As business owners, it’s easy to get caught up in the idea that good customer service = bending over backwards 24/7 for your clients. I learned this the hard way, but discovered that setting healthy boundaries in my business led to a more consistent experience for my clients AND a better work/life balance for me. There are three areas of my business I’ve set boundaries in: communication, pricing, and time.
Having our phones with us at all times has presented some challenges for the business owner, especially in photography, which is such a personal business. It’s easy to find ourselves being available to our clients 24/7 — which can lead to an unhealthy work/life balance. Plus, we might actually end up providing our clients with a less-than-ideal experience. It’s so much better for me to type out a thoughtful, thorough response when I sit down to work first thing in the morning rather than jotting a quick message on my phone while in line at the grocery store.
One example of how I try to keep work and personal life separate is to avoid texting my photography clients. For one thing, I just don’t love getting work texts when I’m not working! But I also like to corral as much of my client communication as possible to email. The benefit of this is having every interaction recorded, dated, and easily searchable for future reference.
These boundaries can be stated upfront if you want, but clients usually will base their behavior off of your own. If they send you a text and you prefer email, I might suggest the following response: “Hey [client]! So good to hear from you. I’m so excited about our session too. I’ll send you an email first thing tomorrow morning with a few details and instructions!” This redirects the communication where you’d like it and most people follow along with your example. If I continued to receive texts from a client, I’d be a bit more upfront and say something like, “I’d be happy to talk more about that with you! I tend to prefer email for business matters so I can keep organized and make sure you get a thorough response. If you don’t mind, I’ll send you my response that way! Look for it first thing tomorrow morning.”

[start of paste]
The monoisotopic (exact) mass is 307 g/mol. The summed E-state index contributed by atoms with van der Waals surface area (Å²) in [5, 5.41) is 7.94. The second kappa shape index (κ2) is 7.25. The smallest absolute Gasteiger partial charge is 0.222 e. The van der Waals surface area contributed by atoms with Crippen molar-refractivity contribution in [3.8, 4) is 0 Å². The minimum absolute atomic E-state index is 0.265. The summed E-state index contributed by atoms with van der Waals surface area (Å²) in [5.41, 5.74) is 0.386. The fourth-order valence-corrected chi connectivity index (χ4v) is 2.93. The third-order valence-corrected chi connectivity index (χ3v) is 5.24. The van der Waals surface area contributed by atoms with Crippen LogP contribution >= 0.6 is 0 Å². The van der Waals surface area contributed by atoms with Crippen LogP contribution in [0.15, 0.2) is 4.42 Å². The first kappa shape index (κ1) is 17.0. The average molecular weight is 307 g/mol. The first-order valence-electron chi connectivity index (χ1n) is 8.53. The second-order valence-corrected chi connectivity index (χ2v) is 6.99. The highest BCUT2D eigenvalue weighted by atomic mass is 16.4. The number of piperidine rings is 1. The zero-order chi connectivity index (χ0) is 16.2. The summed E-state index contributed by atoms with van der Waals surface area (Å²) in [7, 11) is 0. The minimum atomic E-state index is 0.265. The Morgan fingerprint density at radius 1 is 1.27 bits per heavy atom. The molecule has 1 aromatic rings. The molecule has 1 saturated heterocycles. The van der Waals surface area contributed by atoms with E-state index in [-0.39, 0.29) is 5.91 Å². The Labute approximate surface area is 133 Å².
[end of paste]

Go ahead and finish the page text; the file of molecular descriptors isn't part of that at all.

One year, not long after I’d started shooting weddings, I was desperate to book as many as I could. Because of this, I found myself negotiating a wedding package far below my comfort zone to appease a picky client. There were many red flags throughout that process, but I ignored them in order to get the booking. After working with this client and shooting the wedding, I realized I didn’t ever want to feel so taken advantage of again. I also realized later how unfair it was to all my other wedding clients that year who paid my regular prices without complaint.
I set a boundary for myself then and there: I wouldn’t book a session or wedding below my “feel-good” price — whatever that was for me at the time. I might offer discounts or gifts, but I wouldn’t be persuaded to charge less than I was comfortable with.
Last but not least, I discovered how essential it was for me to have boundaries on when and how long I worked. Once I made the mistake of checking my work email during a really fun family dinner. I found that I’d gotten a message from a potential client I’d really hoped to book telling me they’d gone with another photographer for their wedding. I was so disappointed and it completely ruined my fun evening. I wished I’d just let that email sit until the next morning.
These days, I try to not only just check email when I’m working, but also to set actual work hours — and only do work during that time. Work time is for work, the rest of the time is for anything but work!
By setting a few simple guidelines for myself in these three areas, I’ve felt a huge improvement in my satisfaction as a business owner, while also providing an overall better experience for my clients. What boundaries would be beneficial for you to have in place in your own business?
For more tips on running a business efficiently, effectively, and intentionally, check out my course, The Thriving Business! It’s now open for registration and starts October 27th!
She began offering studio management services, workshops, and consulting in early 2013 and loves teaching and talking about business. She lives in Los Angeles, California with her husband and cat and loves reading, writing, and the ocean. She believes in living simply, making meaningful connections, and baking lots of cookies.
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